Studio Night

Pulling parts in the musical junkyard


I was at the junkyard the other day pulling parts for @hellpellet’s car. I had squeezed inside a junked Ford Escape that was at the bottom of a pile of three stacked cars, which in turn was surrounded on three sides by other stacks of vehicles. As I was working I got to thinking about how the yard and the assemblage of music in the drunkdude riff farm are similar.

There’s a ton of music that we’ve worked on for years that has never seen the light of day. And for good reason, too. It’s either not finished, or it just doesn’t flow the way we want it to flow. So those tunes and bits and pieces all kind of hang around in what amounts to a musical junkyard.

Every once in a while we start working on a song and we suddenly realize there’s a space in the new tune that is perfect for a bit or piece from an old song from the junkyard. When it happens it’s almost like getting a gift – or maybe more like finding a missing piece to a puzzle while you were cleaning under the couch.

Here’s a perfect example. We have an old song (from around 2001) called “So Here I Am“. The chorus and the verse never really worked together (although we decided to live with it at the time). Here’s a snippet of verse and chorus:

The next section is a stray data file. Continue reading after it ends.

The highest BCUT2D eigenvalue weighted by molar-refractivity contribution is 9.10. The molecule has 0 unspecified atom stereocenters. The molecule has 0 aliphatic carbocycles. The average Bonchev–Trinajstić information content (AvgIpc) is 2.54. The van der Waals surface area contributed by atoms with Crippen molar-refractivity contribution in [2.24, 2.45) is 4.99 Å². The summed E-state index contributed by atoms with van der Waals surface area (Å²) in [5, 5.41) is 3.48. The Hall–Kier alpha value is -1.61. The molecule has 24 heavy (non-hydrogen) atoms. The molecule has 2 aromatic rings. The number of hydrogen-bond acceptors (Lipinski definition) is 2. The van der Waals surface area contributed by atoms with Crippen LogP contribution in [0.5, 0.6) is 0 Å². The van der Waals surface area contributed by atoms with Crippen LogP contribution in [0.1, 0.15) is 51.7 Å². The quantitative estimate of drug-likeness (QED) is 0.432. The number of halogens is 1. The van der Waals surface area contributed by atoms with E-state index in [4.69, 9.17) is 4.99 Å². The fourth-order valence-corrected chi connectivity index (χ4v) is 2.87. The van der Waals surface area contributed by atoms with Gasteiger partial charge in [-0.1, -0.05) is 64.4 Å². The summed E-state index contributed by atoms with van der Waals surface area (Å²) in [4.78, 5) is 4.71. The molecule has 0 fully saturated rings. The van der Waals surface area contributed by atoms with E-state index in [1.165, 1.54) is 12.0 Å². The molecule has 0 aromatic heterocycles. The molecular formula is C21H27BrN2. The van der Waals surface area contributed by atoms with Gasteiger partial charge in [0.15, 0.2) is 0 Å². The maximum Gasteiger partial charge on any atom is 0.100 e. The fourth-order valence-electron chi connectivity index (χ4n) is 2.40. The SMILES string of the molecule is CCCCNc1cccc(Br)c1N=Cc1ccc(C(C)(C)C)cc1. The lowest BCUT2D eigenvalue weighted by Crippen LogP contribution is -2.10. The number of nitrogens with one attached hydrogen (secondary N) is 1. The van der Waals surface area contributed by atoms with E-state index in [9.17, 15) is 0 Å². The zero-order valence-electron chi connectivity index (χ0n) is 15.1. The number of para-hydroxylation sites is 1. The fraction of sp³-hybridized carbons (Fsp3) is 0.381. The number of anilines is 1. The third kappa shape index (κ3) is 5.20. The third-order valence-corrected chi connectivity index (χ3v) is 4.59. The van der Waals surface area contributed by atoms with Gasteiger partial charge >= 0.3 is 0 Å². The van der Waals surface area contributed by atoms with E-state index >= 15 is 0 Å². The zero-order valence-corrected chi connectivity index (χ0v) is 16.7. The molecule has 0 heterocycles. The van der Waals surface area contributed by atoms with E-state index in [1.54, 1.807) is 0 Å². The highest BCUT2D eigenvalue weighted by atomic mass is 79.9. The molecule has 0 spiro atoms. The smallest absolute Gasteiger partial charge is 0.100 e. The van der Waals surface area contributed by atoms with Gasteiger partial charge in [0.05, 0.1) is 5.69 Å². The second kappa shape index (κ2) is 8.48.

Recently we started working on a song that sounds like the Dead Kennedys meets Queens of the Stone Age. The working title, of course, is “Dead Queens of the Kennedy Age“. The title is so tasty that we might just keep it, regardless of what the song ends up being about. But that’s another story entirely.

We had the great verse, but no chorus. And then one day it hit me: pull the chorus from “So Here I Am” and install it into the new tune. It required some transposing, and a massively low tuning on guitar (C#-F#-B-F#-B-E), but once it was in place it was that piece of the puzzle.

Here’s a taste of the demo, with the chorus inserted. Makes a whole lot more sense, right?


So that’s why it pays to keep all the rusty old heaps of musical junk around, and to listen to them every so often. You never know when you can make some new shiny tune using an old part.